I Can Travel Just By Sitting Still And Reading

“There is no frigate like a book
To take us lands away…”

– Emily Dickinson

Hello there! Today I’m linking up with The Broke and the Bookish for their weekly feature, Top Ten Tuesday. This week’s prompt is “top ten places – real or fictional – that books have made you want to visit.”

Also known as THE BEST TOP TEN TUESDAY PROMPT EVER.

I don’t know about you, but “traveling” through books is one of my favoritest things in life. I open a book and am instantly transported to another place/time. Words are magical, people.

070517_LightningThief_vmed_11a[1]And very, very good books make me want to visit some of their settings for real… so if I had a TARDIS (that could travel in and out of books as well as anywhere in space and time), these are the ten locations I’d visit first.

1. Camp Half-Blood, Long Island, New York
(The Percy Jackson and the Olympians series by Rick Riordan)

I thought this place sounded SO COOL when I was twelve, and I still feel that way! Sure, it has a beautiful setting, bizarre training arenas (lava-covered climbing walls, anyone?), and unique cabins dedicated to each Greek god and goddess – but none of those things are what I love most about this place.

I love Camp Half-Blood because it feels like… like home, I guess. It just feels safe, and peaceful, and it’s filled with loads of awesome people.

There are actually real-life versions of the camp (and its Roman equivalent, Camp Jupiter) hosted by book-loving nerds, but they are either A) located far away from where I live or B) only for kids. (And not kids at heart.) THIS MAKES ME HAVE ALL THE SADS.

2. The Coldtown in Springfield, Illinois
(The Coldest Girl in Coldtown by Holly Black)

In Black’s book, Coldtowns are walled cities in which vampires are quarantined… and most of the story takes place in Springfield’s Coldtown. It’s a dangerous place, and yet somehow alluring. I guess I like risks. Who knew?

3. Shadow City, New York City, New York
(The Kiki Strike series by Kirsten Miller)

Tunnels under NYC? Yes.

Tunnels that lead to decades-old abandoned hiding places? YES.

Tunnels and people (AKA Kiki and her posse) to explore them with? OH MY GOD YES.narnia-lamp-post[1]

4. Narnia
(The Chronicles of Narnia by C.S. Lewis)

When I was little, I was very disappointed that I had only a boring closet and not a wardrobe. How else is one supposed to get to Narnia?! (Well, through paintings or by being summoned by Susan’s horn, I suppose. But those aren’t nearly as cool, right?) I swear, someday I’ll buy a wardrobe and sit in it for hours, hoping that it’ll take me to Narnia… where I’d visit Cair Paravel and then sail eastward on the Dawn Treader.

5. Westeros
(The A Song of Ice and Fire series by George R.R. Martin)

I PROMISE, THIS CHOICE ISN’T AS WEIRD AS IT SOUNDS. I would only go there if there were some sort of guarantee that I wouldn’t die a brutal death. Or die at all whilst there, actually.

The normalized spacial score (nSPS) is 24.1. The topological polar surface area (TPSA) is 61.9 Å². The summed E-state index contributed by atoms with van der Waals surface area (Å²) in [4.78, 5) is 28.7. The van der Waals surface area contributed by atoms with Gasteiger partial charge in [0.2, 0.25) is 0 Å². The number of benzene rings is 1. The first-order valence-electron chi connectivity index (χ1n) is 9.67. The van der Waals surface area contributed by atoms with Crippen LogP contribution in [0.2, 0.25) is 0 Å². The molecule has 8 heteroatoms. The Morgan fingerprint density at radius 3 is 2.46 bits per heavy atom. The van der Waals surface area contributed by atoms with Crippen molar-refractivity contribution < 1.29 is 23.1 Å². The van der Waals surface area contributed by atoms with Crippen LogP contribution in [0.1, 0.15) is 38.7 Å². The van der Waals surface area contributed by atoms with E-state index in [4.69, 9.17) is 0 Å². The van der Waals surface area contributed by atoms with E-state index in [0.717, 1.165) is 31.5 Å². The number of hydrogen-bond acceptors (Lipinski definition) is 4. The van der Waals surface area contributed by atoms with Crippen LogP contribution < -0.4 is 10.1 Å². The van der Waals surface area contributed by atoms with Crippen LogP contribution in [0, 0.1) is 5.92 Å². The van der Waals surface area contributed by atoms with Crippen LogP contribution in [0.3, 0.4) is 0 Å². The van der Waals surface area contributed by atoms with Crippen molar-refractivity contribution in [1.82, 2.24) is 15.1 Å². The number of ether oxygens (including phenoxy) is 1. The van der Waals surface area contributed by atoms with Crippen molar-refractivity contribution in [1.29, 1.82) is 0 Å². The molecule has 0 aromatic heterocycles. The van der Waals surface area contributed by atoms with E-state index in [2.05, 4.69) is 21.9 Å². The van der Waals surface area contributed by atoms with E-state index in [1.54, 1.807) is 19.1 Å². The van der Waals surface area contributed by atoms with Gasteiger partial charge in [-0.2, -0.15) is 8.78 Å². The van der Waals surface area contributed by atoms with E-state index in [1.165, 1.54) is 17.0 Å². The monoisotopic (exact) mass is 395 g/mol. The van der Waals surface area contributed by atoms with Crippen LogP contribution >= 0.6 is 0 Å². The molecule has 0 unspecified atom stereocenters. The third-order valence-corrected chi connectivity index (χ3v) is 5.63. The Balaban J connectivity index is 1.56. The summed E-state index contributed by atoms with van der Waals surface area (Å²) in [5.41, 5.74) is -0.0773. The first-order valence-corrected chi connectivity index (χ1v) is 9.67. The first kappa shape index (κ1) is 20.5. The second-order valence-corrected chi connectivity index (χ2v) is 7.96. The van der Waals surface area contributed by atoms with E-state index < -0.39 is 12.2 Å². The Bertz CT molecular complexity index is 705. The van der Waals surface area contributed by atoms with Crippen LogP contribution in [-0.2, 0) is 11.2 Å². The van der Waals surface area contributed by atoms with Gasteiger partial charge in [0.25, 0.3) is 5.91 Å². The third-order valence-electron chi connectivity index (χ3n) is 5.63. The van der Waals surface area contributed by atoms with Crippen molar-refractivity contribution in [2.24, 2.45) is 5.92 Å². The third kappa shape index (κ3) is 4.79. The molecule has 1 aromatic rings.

Because underneath all that blood and gore and backstabbing (sometimes literally!), it really is a beautiful place. I’d love to visit Dorne, and Winterfell, and Highgarden, and the “Dothraki sea.” I want to meet queens and see dragons flying and eat the little lemon cakes.

2844406. Dublin, Ireland
(The Skulduggery Pleasant series by Derek Landy)

I am ENAMORED of this series at the moment, and I want to see where it’s set! And if I could I’d see the Sanctuary, but I can’t because… it’s made up. Sigh. Being a bookworm is very disappointing sometimes.

7. Henrietta, Virginia
(The Raven Cycle by Maggie Stiefvater)

thought this was a real place, but now I’m not actually 100% sure! There is definitely a Henrietta in West Virginia, but the series is pretty clearly set in just plain Virginia. So. I’m not sure if I could ever go there for real but if I can, I will. In the books it’s described as this tiny, sleepy town set in the beautiful foothills.

8. The Underland, via the Central Park entrance in New York City
(The Underland Chronicles by Suzanne Collins)

MORE STUFF BENEATH NYC! But very different stuff, actually. Like gigantic talking rats, and people who fly around on ginormous bats, and enormous cities built of stone. Why visit Panem when you visit the Underland?

9. New Beijing, Chinagregor[1]
(The Lunar Chronicles by Marissa Meyer)

I just really really really want to see what a dystopian Earth would look like… especially in some place that’s not the USA, because I’ve read way too many YA dystopians that are set there. So I’d like to see New Beijing! I’d imagine that the architecture would be quite different in the future, and there’s so much new technology, and there’s ROBOTS.

10. Alabaster Preparatory School, New York
(The Disreputable History of Frankie Landau-Banks by E. Lockhart)

Why are so many of these places located in New York?!

Anyway, I’d like to visit this (fictional) academy because it has old buildings and tunnels leading EVERYWHERE (I like tunnels, don’t I?) and secret societies. Also, it is inhabited by the brilliant Frankie Landau-Banks, which is always a plus.

-~-

Which bookish locations would you love to visit? And are they real or fictional? I’d love to know!